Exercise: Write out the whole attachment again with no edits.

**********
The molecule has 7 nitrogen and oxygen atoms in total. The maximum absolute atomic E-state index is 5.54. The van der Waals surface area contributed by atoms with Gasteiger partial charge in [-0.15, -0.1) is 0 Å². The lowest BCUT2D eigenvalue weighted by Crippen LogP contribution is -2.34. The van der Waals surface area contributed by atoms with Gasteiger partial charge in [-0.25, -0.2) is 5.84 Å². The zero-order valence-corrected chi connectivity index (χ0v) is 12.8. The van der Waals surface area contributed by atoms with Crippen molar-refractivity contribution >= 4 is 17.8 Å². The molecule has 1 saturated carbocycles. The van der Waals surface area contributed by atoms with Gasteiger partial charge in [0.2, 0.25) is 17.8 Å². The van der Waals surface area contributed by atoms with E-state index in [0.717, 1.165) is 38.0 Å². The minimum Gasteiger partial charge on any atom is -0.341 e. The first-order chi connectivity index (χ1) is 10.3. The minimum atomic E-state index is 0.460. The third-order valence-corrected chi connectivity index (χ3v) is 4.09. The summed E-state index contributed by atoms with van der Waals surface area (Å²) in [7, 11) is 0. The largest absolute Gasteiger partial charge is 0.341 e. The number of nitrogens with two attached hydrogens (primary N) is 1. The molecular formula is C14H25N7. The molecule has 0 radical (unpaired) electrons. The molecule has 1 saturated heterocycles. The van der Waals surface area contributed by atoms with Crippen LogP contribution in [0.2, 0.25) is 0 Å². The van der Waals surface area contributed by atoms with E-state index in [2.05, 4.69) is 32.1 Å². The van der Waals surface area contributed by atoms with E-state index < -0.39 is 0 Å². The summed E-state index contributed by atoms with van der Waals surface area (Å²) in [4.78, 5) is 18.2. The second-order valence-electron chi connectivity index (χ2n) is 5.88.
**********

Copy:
The molecule has 7 nitrogen and oxygen atoms in total. The maximum absolute atomic E-state index is 5.54. The van der Waals surface area contributed by atoms with Gasteiger partial charge in [-0.15, -0.1) is 0 Å². The lowest BCUT2D eigenvalue weighted by Crippen LogP contribution is -2.34. The van der Waals surface area contributed by atoms with Gasteiger partial charge in [-0.25, -0.2) is 5.84 Å². The zero-order valence-corrected chi connectivity index (χ0v) is 12.8. The van der Waals surface area contributed by atoms with Crippen molar-refractivity contribution >= 4 is 17.8 Å². The molecule has 1 saturated carbocycles. The van der Waals surface area contributed by atoms with Gasteiger partial charge in [0.2, 0.25) is 17.8 Å². The van der Waals surface area contributed by atoms with E-state index in [0.717, 1.165) is 38.0 Å². The minimum Gasteiger partial charge on any atom is -0.341 e. The first-order chi connectivity index (χ1) is 10.3. The minimum atomic E-state index is 0.460. The third-order valence-corrected chi connectivity index (χ3v) is 4.09. The summed E-state index contributed by atoms with van der Waals surface area (Å²) in [7, 11) is 0. The largest absolute Gasteiger partial charge is 0.341 e. The number of nitrogens with two attached hydrogens (primary N) is 1. The molecular formula is C14H25N7. The molecule has 0 radical (unpaired) electrons. The molecule has 1 saturated heterocycles. The van der Waals surface area contributed by atoms with Crippen LogP contribution in [0.2, 0.25) is 0 Å². The van der Waals surface area contributed by atoms with E-state index in [2.05, 4.69) is 32.1 Å². The van der Waals surface area contributed by atoms with E-state index < -0.39 is 0 Å². The summed E-state index contributed by atoms with van der Waals surface area (Å²) in [4.78, 5) is 18.2. The second-order valence-electron chi connectivity index (χ2n) is 5.88.